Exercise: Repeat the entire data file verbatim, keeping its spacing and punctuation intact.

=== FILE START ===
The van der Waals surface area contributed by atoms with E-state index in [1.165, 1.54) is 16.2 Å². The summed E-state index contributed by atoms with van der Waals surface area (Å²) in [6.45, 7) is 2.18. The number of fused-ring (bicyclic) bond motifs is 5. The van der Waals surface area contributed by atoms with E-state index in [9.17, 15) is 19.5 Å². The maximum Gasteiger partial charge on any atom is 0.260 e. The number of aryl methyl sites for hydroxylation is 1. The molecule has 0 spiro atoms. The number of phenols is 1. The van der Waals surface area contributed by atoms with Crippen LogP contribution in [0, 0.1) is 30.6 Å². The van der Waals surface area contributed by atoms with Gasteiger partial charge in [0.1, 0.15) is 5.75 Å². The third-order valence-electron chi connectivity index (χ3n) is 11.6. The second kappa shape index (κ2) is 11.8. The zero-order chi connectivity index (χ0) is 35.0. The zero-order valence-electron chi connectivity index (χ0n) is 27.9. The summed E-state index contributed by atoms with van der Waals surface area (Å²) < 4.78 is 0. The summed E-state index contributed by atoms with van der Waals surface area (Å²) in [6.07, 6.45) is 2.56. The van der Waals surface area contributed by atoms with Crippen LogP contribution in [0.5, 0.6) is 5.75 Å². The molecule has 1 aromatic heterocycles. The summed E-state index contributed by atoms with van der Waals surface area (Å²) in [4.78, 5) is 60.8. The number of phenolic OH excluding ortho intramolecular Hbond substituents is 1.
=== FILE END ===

The van der Waals surface area contributed by atoms with E-state index in [1.165, 1.54) is 16.2 Å². The summed E-state index contributed by atoms with van der Waals surface area (Å²) in [6.45, 7) is 2.18. The number of fused-ring (bicyclic) bond motifs is 5. The van der Waals surface area contributed by atoms with E-state index in [9.17, 15) is 19.5 Å². The maximum Gasteiger partial charge on any atom is 0.260 e. The number of aryl methyl sites for hydroxylation is 1. The molecule has 0 spiro atoms. The number of phenols is 1. The van der Waals surface area contributed by atoms with Crippen LogP contribution in [0, 0.1) is 30.6 Å². The van der Waals surface area contributed by atoms with Gasteiger partial charge in [0.1, 0.15) is 5.75 Å². The third-order valence-electron chi connectivity index (χ3n) is 11.6. The second kappa shape index (κ2) is 11.8. The zero-order chi connectivity index (χ0) is 35.0. The zero-order valence-electron chi connectivity index (χ0n) is 27.9. The summed E-state index contributed by atoms with van der Waals surface area (Å²) < 4.78 is 0. The summed E-state index contributed by atoms with van der Waals surface area (Å²) in [6.07, 6.45) is 2.56. The van der Waals surface area contributed by atoms with Crippen LogP contribution in [0.5, 0.6) is 5.75 Å². The molecule has 1 aromatic heterocycles. The summed E-state index contributed by atoms with van der Waals surface area (Å²) in [4.78, 5) is 60.8. The number of phenolic OH excluding ortho intramolecular Hbond substituents is 1.